Bats on Bookham Commons

Bookham Commons is a fantastic location for bats with at least 12 of the UK’s 18 bat species having been recorded here. All of the following images were taken during annual surveys carried out by the Surrey Bat Group.

Brandts Bat

Featured in the header image, Brandt’s bat, Myotis brandtii,  is a small bat that tends to feed low to the ground near water sources. Typically, they can be seen between April and October. They can live up to 40 years! 

The Whiskered Bat

The Whiskered Bat, Myotis mystacinus, is very similar to Brandt’s bat and can often be found roosting in the same habitat. This bat is very small and challenging to identify – experts can conduct this through measuring inner ear and forearm length.

Natterer’s Bat

Natterer’s Bat, Myotis nattereri, emerges just after sunset and can be seen between March and November. As a species, they are quite scarce in the UK”.

Daubenton’s Bat

Daubenton’s Bat, Myotis daubentonii,  is also known as a ‘water bat’ as it is commonly found near water sources. Here, they use their large feet and claws to pluck insects from the surface of water.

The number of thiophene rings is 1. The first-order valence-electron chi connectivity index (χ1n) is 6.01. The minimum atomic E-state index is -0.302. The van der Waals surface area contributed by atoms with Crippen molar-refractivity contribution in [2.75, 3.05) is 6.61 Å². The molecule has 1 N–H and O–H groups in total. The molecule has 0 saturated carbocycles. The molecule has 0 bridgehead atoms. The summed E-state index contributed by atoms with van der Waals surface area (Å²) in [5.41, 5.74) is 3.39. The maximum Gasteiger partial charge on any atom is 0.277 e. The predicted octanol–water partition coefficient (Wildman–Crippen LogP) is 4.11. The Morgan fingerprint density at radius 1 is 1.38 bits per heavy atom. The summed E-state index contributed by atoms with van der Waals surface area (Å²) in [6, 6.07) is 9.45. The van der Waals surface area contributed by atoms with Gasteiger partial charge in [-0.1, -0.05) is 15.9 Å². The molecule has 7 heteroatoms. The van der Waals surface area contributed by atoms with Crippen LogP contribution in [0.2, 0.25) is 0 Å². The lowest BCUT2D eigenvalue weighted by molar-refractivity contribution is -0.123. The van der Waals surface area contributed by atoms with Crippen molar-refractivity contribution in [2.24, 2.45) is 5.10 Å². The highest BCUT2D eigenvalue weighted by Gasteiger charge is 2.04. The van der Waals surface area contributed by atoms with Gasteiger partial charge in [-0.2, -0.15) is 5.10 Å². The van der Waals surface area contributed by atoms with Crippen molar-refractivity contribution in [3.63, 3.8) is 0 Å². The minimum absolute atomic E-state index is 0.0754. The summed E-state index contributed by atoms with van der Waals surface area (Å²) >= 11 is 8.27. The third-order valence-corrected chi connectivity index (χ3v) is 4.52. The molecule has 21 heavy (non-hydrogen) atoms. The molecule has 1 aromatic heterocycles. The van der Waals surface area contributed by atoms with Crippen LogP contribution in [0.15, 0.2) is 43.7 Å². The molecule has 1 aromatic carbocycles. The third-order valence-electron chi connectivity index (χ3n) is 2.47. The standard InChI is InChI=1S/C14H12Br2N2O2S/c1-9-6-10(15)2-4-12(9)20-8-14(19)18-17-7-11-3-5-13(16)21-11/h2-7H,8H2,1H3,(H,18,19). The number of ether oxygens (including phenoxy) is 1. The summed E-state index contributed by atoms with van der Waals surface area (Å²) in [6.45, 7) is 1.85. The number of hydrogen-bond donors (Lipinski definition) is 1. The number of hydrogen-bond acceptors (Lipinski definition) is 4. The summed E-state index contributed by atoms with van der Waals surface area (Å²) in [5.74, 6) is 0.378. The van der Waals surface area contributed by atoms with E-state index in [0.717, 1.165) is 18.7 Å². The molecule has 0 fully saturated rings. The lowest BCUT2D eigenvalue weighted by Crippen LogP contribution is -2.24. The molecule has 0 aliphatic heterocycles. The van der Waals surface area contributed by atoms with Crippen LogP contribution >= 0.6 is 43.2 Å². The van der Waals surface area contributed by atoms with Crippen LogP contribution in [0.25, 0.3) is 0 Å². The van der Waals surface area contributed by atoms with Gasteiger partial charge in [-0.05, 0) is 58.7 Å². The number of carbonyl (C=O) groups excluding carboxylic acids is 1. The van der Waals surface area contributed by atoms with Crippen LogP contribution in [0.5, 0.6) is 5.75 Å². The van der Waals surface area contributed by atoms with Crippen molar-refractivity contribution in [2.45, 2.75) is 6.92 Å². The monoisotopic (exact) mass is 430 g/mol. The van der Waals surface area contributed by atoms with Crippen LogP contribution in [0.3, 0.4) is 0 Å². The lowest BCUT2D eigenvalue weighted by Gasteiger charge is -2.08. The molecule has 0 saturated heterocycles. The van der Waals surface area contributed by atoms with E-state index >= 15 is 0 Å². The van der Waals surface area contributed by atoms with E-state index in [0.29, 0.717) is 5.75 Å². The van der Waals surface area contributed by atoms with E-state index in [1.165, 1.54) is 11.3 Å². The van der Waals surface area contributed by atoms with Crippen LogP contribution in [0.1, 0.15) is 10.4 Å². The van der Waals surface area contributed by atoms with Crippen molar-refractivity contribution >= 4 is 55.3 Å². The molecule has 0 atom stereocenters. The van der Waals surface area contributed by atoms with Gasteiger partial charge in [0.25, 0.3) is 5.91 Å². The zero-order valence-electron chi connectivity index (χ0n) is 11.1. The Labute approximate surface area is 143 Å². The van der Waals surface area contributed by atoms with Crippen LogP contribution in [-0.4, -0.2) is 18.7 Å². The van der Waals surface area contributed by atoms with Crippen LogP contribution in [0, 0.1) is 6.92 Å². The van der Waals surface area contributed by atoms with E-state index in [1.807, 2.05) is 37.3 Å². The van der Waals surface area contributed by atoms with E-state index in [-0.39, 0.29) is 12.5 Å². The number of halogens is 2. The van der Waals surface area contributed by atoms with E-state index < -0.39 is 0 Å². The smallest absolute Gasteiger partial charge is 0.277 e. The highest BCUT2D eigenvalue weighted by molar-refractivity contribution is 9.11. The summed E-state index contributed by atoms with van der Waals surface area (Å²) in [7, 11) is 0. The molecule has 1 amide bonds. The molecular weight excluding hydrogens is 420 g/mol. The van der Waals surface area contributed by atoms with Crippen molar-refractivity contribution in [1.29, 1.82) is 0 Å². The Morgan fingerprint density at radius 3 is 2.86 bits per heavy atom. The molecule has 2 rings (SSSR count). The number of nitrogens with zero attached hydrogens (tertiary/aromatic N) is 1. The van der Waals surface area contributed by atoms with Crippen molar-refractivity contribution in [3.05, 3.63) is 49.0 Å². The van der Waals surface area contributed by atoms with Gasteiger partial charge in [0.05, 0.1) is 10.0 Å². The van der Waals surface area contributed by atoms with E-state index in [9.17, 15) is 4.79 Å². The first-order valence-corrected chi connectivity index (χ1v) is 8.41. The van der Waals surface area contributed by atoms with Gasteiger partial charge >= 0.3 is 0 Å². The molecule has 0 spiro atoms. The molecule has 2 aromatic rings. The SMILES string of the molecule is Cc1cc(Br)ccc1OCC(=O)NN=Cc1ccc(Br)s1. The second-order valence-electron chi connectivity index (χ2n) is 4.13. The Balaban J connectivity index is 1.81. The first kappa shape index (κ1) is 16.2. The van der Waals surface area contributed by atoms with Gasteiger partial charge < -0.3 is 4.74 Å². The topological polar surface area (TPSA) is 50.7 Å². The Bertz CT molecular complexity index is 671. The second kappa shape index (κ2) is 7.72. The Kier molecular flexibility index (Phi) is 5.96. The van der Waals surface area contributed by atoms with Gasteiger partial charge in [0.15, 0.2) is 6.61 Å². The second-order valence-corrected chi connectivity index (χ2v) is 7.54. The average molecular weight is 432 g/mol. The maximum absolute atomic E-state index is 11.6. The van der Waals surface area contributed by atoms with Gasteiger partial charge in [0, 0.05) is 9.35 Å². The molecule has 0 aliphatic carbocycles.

The Common Pipistrelle Bat

The Common Pipistrelle, Pipistrellus pipistrellus, can be found in woodlands such as the Commons. Hibernating all winter, these bats come out during the warmer months – typically around sunset.

The Soprano Pipistrelle Bat

The Soprano Pipistrelle bat, Pipistrellus pygmaeus,  and the Common Pipistrelle have minor visual differences, however, they can be distinguished by the frequency at which they call. This is something which can be picked up with a bat detector.

Nathusius’ Pipistrelle

Nathusius’s Pipistrelle, Pipistrellus nathusii,  is a migratory species, often covering great distances. Due to this, they are usually ringed as part of a national study to track their movements.

The Serotine Bat

The Serotine, Eptesicus serotinus, has large teeth, which it uses to tackle beetles, which are a favourite prey. They are one of the first bats to appear in the evening, often coming out while it is still light.

The Brown Long-eared Bat

The Brown long-eared bat, Plecotus auritus, is easy to identify due to its large ears which can grow up to 4cm in length. They can be seen between April and October with a noticeably slow and fluttery flight pattern.

The Noctule Bat 

The Noctule, Nyctalus noctula, is one of the larger UK bat species and often emerges well before dark. It is one of the few UK species which have calls audible to the human ear.